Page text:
Deaf Culture Quiz: Are You a Little "d" or Big "D"?

Posted by: Staff Writer on March 10, 2013

If you socialize with deaf and/or hard of hearing people long enough, terms like "little d" and Big "D" will eventually come up during conversations. If you’re from the mainstream, you at first wonder if they're nerding out by arguing about the grammatical necessity of capitalization and lower-case writing.

Alas, 99% of the time that is not the case. What better month than March to learn a little bit more about the difference between the two? Deaf History Month is upon us, and somewhere along the course of our history, the letters “d” and “D” became powerful symbols that show just how culturally diverse a group of +35M deaf/hh Americans can be.

With the 25th anniversary of Deaf President Now! and Switched at Birth’s history all-ASL episode triggering lots of discussion about Deaf Culture, we created a light-hearted quiz to generate awareness. REMEMBER: There is NO right or wrong answer! There is nothing truly “little” or “less than” about a little d, nor do Big “Ds” all fit a certain stereotype.

1) It is the year 2020, and science has finally made a stem cell breakthrough to "cure" deafness. You:

a. Call your doctor and get first in line for the procedure. Your career, marriage, and sanity all depend on it.

b. Cautiously do some research, and decide that you'll stick with a cochlear implant or digital hearing aid for now.

c. Are incredibly offended that anyone, let alone scientists, would consider deafness a disease that needs to be corrected. The NERVE!

2) This describes your frequency of using sign language:

a. Never: You rely on lip reading, and don't have anyone to "practice" ASL with anyway.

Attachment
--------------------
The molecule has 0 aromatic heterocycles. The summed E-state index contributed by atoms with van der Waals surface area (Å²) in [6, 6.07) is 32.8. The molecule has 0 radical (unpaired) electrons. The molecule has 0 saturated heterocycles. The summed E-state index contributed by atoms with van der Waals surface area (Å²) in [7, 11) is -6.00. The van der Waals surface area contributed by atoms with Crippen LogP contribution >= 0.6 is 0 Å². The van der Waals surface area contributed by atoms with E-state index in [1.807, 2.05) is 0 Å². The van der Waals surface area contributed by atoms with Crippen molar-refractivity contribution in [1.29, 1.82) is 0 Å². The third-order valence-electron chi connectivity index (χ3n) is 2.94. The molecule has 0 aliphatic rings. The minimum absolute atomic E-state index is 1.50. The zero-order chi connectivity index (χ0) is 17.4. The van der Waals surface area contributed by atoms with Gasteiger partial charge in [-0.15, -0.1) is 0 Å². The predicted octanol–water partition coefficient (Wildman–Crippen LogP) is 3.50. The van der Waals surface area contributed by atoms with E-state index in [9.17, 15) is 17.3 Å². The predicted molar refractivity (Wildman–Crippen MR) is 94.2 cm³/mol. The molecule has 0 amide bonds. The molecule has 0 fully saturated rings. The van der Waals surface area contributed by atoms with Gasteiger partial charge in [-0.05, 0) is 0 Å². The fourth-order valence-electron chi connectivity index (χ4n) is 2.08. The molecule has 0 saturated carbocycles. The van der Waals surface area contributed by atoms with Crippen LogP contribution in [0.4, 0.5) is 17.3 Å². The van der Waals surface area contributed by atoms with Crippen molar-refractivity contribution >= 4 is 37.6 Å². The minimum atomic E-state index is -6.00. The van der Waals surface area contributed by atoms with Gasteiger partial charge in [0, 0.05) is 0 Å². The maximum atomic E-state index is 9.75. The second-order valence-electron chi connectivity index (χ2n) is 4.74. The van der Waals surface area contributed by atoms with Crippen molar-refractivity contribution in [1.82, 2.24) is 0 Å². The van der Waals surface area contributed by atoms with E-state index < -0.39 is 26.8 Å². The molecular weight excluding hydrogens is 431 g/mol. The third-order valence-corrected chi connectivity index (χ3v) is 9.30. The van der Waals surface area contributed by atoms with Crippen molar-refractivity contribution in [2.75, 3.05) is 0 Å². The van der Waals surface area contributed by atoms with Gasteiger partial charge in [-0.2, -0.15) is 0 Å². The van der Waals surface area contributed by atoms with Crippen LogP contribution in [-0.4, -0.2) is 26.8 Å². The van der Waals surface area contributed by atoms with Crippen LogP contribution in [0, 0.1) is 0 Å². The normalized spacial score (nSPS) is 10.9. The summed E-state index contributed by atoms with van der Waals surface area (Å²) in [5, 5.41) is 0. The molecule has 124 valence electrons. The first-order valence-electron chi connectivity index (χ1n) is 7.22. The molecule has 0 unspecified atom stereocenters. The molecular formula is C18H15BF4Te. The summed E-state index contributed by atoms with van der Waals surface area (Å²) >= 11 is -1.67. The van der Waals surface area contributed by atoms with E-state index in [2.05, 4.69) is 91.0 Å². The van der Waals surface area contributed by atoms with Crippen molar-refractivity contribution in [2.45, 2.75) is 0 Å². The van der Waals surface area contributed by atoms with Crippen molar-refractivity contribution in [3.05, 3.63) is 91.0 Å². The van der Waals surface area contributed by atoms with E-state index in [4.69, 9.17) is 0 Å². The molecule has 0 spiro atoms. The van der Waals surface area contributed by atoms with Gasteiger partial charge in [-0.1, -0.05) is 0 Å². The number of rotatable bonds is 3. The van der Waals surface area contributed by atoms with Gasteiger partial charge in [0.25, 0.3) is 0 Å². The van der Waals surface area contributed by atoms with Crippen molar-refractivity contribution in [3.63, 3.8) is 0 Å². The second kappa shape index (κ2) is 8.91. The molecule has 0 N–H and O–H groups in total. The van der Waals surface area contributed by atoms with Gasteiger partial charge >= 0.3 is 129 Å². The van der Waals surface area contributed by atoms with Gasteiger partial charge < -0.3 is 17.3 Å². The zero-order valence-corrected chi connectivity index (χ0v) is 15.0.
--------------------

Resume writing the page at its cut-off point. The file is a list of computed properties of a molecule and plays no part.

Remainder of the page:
b. Not at work, not with your significant other, but when you get your "deaf fix" with friends a couple nights a week.

c. You use it at work, at home, at church ... heck, there isn't a single place in the world where you don’t sign!

3) It’s Monday night. Assuming you’re not out and about, what are you watching?

a. Criminal Minds.

b. Depends on the season. If it’s fall, of course I’m watching football! Otherwise, Switched at Birth.

c. Switched at Birth (and/or Dancing with the Stars, before Marlee Matlin was eliminated).

4) If you watched the all-ASL Switched at Birth, you are in favor of:

a. Letting Carlton admit some hearing students (the opinion of Bay).

b. You’re unsure, because, like Noah, you’re in the middle of the spectrum.

c. Keeping Carlton Deaf-only (the suggestion of Travis).

5) Your Facebook friends list:

a. Has mostly hearing friends with a few hard of hearing or deaf friends.

b. It’s a mixed bag, but I get tagged in mostly deaf gathering photos because I socialize with them the most.

c. Just about everyone on my friends list is either deaf or a hard of hearing acquaintance I’ve met.

6) What best describes your education as a child?

a. Mainstreamed in public schools.

b. A little bit of mainstreamed public school and a little bit of a deaf school or program.

c. I went to a primarily all-deaf school.  

7) Your children are CODAs (Child of Deaf Adult(s)). You: